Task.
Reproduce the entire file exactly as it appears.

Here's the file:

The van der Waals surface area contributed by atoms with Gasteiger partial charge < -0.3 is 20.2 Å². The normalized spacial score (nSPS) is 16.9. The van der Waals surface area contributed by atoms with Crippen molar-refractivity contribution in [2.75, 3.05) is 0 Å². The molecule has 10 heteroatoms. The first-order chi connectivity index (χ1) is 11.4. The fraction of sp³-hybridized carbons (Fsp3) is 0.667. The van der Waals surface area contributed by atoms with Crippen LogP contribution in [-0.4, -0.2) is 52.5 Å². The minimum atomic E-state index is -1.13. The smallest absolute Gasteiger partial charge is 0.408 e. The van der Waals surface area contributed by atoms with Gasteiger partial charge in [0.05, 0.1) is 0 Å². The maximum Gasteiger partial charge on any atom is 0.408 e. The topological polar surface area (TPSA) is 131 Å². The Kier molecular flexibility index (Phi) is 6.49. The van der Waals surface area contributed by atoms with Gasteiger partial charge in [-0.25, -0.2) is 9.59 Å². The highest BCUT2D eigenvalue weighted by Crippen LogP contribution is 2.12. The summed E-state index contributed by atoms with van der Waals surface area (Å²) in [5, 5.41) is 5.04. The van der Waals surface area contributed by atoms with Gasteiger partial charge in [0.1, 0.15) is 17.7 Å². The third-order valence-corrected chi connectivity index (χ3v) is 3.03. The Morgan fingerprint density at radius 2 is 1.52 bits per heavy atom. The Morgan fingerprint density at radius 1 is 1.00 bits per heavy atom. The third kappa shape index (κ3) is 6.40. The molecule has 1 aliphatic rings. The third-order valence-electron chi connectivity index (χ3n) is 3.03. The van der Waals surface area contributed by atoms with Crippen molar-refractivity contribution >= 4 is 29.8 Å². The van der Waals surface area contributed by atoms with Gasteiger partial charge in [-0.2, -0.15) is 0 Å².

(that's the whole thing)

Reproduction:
The van der Waals surface area contributed by atoms with Gasteiger partial charge < -0.3 is 20.2 Å². The normalized spacial score (nSPS) is 16.9. The van der Waals surface area contributed by atoms with Crippen molar-refractivity contribution in [2.75, 3.05) is 0 Å². The molecule has 10 heteroatoms. The first-order chi connectivity index (χ1) is 11.4. The fraction of sp³-hybridized carbons (Fsp3) is 0.667. The van der Waals surface area contributed by atoms with Crippen LogP contribution in [-0.4, -0.2) is 52.5 Å². The minimum atomic E-state index is -1.13. The smallest absolute Gasteiger partial charge is 0.408 e. The van der Waals surface area contributed by atoms with Gasteiger partial charge in [0.05, 0.1) is 0 Å². The maximum Gasteiger partial charge on any atom is 0.408 e. The topological polar surface area (TPSA) is 131 Å². The Kier molecular flexibility index (Phi) is 6.49. The van der Waals surface area contributed by atoms with Gasteiger partial charge in [-0.25, -0.2) is 9.59 Å². The highest BCUT2D eigenvalue weighted by Crippen LogP contribution is 2.12. The summed E-state index contributed by atoms with van der Waals surface area (Å²) in [5, 5.41) is 5.04. The van der Waals surface area contributed by atoms with Gasteiger partial charge in [0.1, 0.15) is 17.7 Å². The third-order valence-corrected chi connectivity index (χ3v) is 3.03. The Morgan fingerprint density at radius 2 is 1.52 bits per heavy atom. The Morgan fingerprint density at radius 1 is 1.00 bits per heavy atom. The third kappa shape index (κ3) is 6.40. The molecule has 1 aliphatic rings. The third-order valence-electron chi connectivity index (χ3n) is 3.03. The van der Waals surface area contributed by atoms with Crippen molar-refractivity contribution >= 4 is 29.8 Å². The van der Waals surface area contributed by atoms with Gasteiger partial charge in [-0.2, -0.15) is 0 Å².